Coming soon to a theater near you: romantic comedies starring abortion!


The Sundance Film Festival might very well have a new darling for Hollywood’s crowd of pro-aborts to crow about. Obvious Child is a romantic comedy coming soon to a theater near you. What’s it about?

OBVIOUS CHILD is an honest comedy about what happens when Brooklyn comedian Donna Stern (Jenny Slate) gets dumped, fired and pregnant just in time for the worst/best Valentine’s Day of her life. Forever nudged by her parents to make better choices, Donna’s forced to do just that when a one-night stand leads to a difficult decision that does and does not define the rest of her life. Though confident in her choice, Donna must gain the confidence to believe in her talent, herself, and the best in those around her, especially one surprisingly decent guy (Jake Lacy) who just might make this the worst/best Valentine’s Day ever.

So a girl gets dumped, has a one-night stand, and then has an abortion. Sounds super romantic. It’s exactly the stuff girls dream of. Maya Dusenbery at Feministing is thrilled about it, Jezebel gushed over it, and the original short film got rave reviews from Bitch Magazine. And they’re just so, so sad that more movies don’t lovingly feature abortion. Because, you know, that’s just what romantic comedies need to up the love factor: some baby-killing. Nothing says love and intimacy like ripping a baby apart limb from limb!

The odd thing about this is that it isn’t the first time pro-aborts have felt the need to cram abortion into romantic situations. They’ve bemoaned the lack of abortions in romance novels, celebrated a wedding announcement that gushed over the couple’s abortion, and tried to make abortion romantic in the creepiest abortion ad of all time. Abortion advocates have been clamoring to link abortion and romance, and are just dumbfounded that it — shockingly isn’t catching on.

But why would it? There is no one out there who dreams of the day that they can have their very own abortion. Even pro-aborts will say that women don’t make the decision to have an abortion lightly, and pay all kinds of lip service to how difficult and emotional it can be. People read romance novels, or watch romantic comedies, for escapism, to enter a fantasy world for a while, where obstacles can be overcome and love wins in the end. Abortion doesn’t fit into that world.

There’s a decided lack of love in the decision to kill your own child, after all, so why would a story about love feature that decision? It says a lot about the twisted mindset of abortion advocates, that they feel the one thing romance is missing is more stories about abortion. Abortion can’t just be legal. It has to be glorified, celebrated… romanticized. It’s disturbing, to say the absolute least.

Interestingly, over at the very much pro-abortion Slate, the film is being panned. Why? Because the heroine is unlovable, and she’s basically an irresponsible girl who is avoiding consequences.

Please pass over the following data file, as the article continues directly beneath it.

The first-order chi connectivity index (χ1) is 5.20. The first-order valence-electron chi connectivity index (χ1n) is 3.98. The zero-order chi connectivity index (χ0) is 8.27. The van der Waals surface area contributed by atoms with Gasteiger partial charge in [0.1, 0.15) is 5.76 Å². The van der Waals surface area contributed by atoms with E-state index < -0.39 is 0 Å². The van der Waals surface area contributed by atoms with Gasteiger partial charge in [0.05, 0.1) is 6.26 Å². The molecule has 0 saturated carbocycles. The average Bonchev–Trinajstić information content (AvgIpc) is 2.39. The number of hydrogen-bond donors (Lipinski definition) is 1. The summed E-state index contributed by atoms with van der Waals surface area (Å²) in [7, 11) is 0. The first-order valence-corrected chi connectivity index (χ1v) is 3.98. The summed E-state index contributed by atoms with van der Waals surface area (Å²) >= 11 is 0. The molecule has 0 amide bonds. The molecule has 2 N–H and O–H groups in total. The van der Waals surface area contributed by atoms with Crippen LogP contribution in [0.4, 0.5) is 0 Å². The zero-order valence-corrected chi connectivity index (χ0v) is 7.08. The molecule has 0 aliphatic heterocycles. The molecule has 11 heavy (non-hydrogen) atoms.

But as far as message goes, I felt like this short film fell flat. Its explicit purpose is to preach the pro-choice counterpoint to the anti-abortion undercurrent so winningly portrayed in films like Juno and Knocked Up . I was unswayed. I can’t help wanting a little hope and redemption in my entertainment (not to mention real life). That’s why the plots of all of the recent pregnant-mama films resonate: Selfish, naive young people get pregnant and decide to stop living entirely for themselves and take responsibility for their actions. And we cheer for them, because we want their fictional careless escapades to be redeemed by some warm-hearted selflessness.

I can hear the criticism piling up already. “But it’s not responsible to get pregnant! Abortion is the responsible thing to do, unless you’re the privileged daughter of a well-known politician!” That’s certainly an argument that has a lot of traction in our society today. But for me the most poignant line of Obvious Child was when leading-lady Donna, who fits the classic selfish and naive stereotype to a tee, tells her mom over the phone, “I’m going to have an abortion today.” Her mother’s calm, scripted voice doesn’t waver with the slightest bit of emotion, and soothingly assures her, “Well, you know, that’s probably the best thing to do. You’re so young. You have your whole life ahead of you.” Except, from what I can tell, Donna is a self-absorbed partier in her late 20s or early 30s, prone to one-night stands and brainless conversations with her best gal pal. If I had to flash-forward to a Donna in 20 years, I feel like I’d imagine her living the same old self-absorbed way, only with more wrinkles. All of which is to say, a little dose of reality might do her some serious good.

Does anyone else feel like they just entered The Twilight Zone? This is just one of the points that many pro-lifers have tried to make plenty of times. Abortion is inherently a selfish choice that robs women of hope and love. It takes an innocent life. And yet here is a pro-abortion writer, flummoxed because they can’t empathize with a short film featuring a woman who cavalierly decides to have an abortion.

Still, considering that After Tiller was the darling of the Sundance Film Festival when it debuted, there’s a very good chance that Obvious Child will likely get the same treatment. Also like After Tiller, though, it will probably be ignored by most of America, who doesn’t feel the need to sanctify late-term abortionists, or romanticize killing unborn children.

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